The term synthetase, on the other hand, is rather specific. Its proper use has been reserved only for ligases, enzymes that catalyse the joining together of two molecules, powered by the hydrolysis of a diphosphate bond in ATP or a similar triphosphate (classified under class 6). Acknowledging the confusion that the two similar terms have caused, the Enzyme Commission decided in 1983 to abandon the use of the term synthetase for accepted names, replacing it with names of the type X—Y ligase. Most of the names have been subsequently modified to reflect this decision. However, a small number of cases where the reaction is more complex (for example, an intramolecular ligation as in EC, olefin β-lactone synthetase) have retained the term synthetase in their accepted names. As of August 2019, only 7 such entries remain.

1. Taga, M.E., Larsen, N.A., Howard-Jones, A.R., Walsh, C.T. and Walker, G.C. BluB cannibalizes flavin to form the lower ligand of vitamin B12. Nature 446:449 (2007).

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October 2018

Ribonuclease classification

[Prepared by Keith Tipton]

The classification of the ribonucleases has been a matter of some contention. Whereas some appear to act as simple hydrolases, cleaving the 3′,5′-phosphatodiester bonds linking adjacent nucleotides, others, such as pancreatic ribonuclease, cleave to give a 2′,3′-cyclophosphate derivative, which is subsequently hydrolysed to the 3′-phosphate, as shown below.

Pancreatic ribonuclease was listed among those enzymes transferring phosphate groups, Enzymes catalysing other phosphate-transfer reactions, as entry 502 in the Table of Enzymes published by Dixon & Webb in 1958 [1]. When the Enzyme List was formally divided into specific reaction classes, it was listed as a transferase, (EC in 1961 [2], but, since the overall reaction was hydrolysis, it was reclassified as a hydrolase (EC in 1972 [3]. However, it became clear that neither of these classification types adequately described the activity of this enzyme. The cyclophosphate produced in reaction I is actually released from the enzyme and the subsequent hydrolytic step (reaction II), which occurs by a reversal of reaction I with the hydroxyl group of water replacing the 5′-hydroxyl group of ribose, only occurring to any appreciable extent when the formation of the cyclophosphate product is essentially complete. Thus the reaction may be regarded as that of a lyase (a phosphorous-oxygen lyase) since it ‘cleaves bonds by means other than by hydrolysis or oxidation’. This is the class of enzyme where two (or more) substrates are involved in one reaction direction, but there is one compound fewer in the other direction and when acting on the single substrate, a molecule is eliminated and this generates either a new double bond or, in this case, a new ring structure.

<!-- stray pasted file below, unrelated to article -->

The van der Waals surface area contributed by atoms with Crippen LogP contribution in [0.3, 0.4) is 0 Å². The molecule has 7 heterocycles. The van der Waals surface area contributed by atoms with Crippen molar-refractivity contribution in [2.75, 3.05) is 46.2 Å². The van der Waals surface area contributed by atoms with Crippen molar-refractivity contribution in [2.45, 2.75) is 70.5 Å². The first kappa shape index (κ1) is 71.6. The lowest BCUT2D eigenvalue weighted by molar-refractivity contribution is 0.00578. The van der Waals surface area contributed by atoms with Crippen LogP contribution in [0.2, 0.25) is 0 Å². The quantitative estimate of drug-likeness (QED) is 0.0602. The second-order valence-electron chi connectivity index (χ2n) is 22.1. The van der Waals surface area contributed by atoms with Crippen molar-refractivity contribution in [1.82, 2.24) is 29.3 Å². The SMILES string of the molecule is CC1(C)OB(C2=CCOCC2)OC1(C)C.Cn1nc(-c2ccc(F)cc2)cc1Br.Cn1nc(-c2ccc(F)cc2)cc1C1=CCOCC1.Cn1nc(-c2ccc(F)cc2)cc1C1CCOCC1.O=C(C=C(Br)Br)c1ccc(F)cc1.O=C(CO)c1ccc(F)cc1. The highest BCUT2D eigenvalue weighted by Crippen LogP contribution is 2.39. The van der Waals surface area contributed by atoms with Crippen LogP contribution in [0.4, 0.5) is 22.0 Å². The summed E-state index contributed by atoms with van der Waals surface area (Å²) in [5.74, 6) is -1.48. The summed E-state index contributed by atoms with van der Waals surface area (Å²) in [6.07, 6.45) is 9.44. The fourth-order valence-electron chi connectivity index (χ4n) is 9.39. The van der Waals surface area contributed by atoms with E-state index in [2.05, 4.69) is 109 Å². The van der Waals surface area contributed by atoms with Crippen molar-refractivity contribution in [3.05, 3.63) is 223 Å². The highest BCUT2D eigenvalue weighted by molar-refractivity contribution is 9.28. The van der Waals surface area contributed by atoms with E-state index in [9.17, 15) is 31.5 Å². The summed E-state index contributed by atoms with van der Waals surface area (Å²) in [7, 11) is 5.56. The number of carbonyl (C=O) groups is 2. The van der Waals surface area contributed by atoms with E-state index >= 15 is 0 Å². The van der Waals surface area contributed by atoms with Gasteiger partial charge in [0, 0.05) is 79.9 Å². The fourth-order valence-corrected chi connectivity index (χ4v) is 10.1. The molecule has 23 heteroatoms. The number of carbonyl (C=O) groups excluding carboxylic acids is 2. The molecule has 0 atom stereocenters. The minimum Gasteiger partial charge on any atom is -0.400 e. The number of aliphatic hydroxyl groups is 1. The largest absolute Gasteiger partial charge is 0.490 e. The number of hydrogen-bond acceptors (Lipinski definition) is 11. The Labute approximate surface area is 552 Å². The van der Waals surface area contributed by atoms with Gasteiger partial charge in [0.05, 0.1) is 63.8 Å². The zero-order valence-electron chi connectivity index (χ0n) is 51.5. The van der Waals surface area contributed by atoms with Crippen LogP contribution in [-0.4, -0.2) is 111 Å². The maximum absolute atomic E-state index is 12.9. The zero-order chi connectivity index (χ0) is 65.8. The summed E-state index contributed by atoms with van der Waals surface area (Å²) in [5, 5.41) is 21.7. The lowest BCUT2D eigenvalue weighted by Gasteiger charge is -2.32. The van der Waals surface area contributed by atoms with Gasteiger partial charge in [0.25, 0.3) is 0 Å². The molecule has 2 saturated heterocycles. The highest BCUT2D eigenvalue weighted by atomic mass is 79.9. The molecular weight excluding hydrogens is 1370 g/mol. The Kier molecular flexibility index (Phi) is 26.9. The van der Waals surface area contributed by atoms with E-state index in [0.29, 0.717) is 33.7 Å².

Because of this, pancreatic ribonuclease and some other ribonucleases have now been reclassified as phosphorous-oxygen lyases (EC 4.6.1.-). Those ribonucleases which appear to behave as simple hydrolases remain in EC 3 along with the DNases, which cannot form 2′,3′-cyclophosphate products.

1. Dixon M. & Webb EC. (1958) Enzymes, Longmans Green, London, pp. 185–227.

2. Report of the Commission on Enzymes of the International Union of Biochemistry (1961). Pergamon Press, New York & London.

3. Enzyme Nomenclature (1973) Recommendations (1972) of the Commission on Biochemical Nomenclature on the Nomenclature and Classification of Enzymes, Together with their Units and the Symbols of Enzyme Kinetics. Elsevier, Amsterdam.

[Link ] [Contents]

August 2018

Translocases (EC 7): A new EC Class

[Prepared by Keith Tipton]

Six enzyme classes have been recognized since the first Enzyme classification and nomenclature list was first approved by the International Union of Biochemistry in 1961. These were based on the type of reaction catalysed: Oxidoreductases (EC 1), Transferases (EC 2), Hydrolases (EC 3), Lyases (EC 4), Isomerases (EC 5) and Ligases (EC 6). However, it has become apparent that none of these could describe the important group of enzymes that catalyse the movement of ions or molecules across membranes or their separation within membranes. Several of these involve the hydrolysis of ATP and had been previously classified as ATPases (EC 3.6.3.-), although the hydrolytic reaction is not their primary function.

These enzymes have now been classified under a new EC class of translocases (EC 7).The reactions catalysed are designated as transfers from 'side 1′ to 'side 2′ because the designations ‘in’ and ‘out’ (or ‘cis’ and ‘trans’), which had been used previously, lack clarity and can be ambiguous. The comments associated with each entry then describe the specific translocations catalysed.

The subclasses designate the types of ion or molecule translocated:
EC 7.1 contains enzymes catalysing the translocation of hydrons (hydron being the general name for H+ in its natural abundance),
EC 7.2 contains those catalysing the translocation of inorganic cations and their chelates,
EC 7.3 contains those catalysing the translocation of inorganic anions,
EC 7.4 contains those catalysing the translocation of amino acids and peptides,
EC 7.5 contains those catalysing the translocation of carbohydrates and their derivatives
EC 7.6 contains those catalysing the translocation of other compounds.

The sub-subclasses concern the reaction that provided the driving force for the translocation, where these are relevant:
EC 7.x.1 translocations linked to oxidoreductase reactions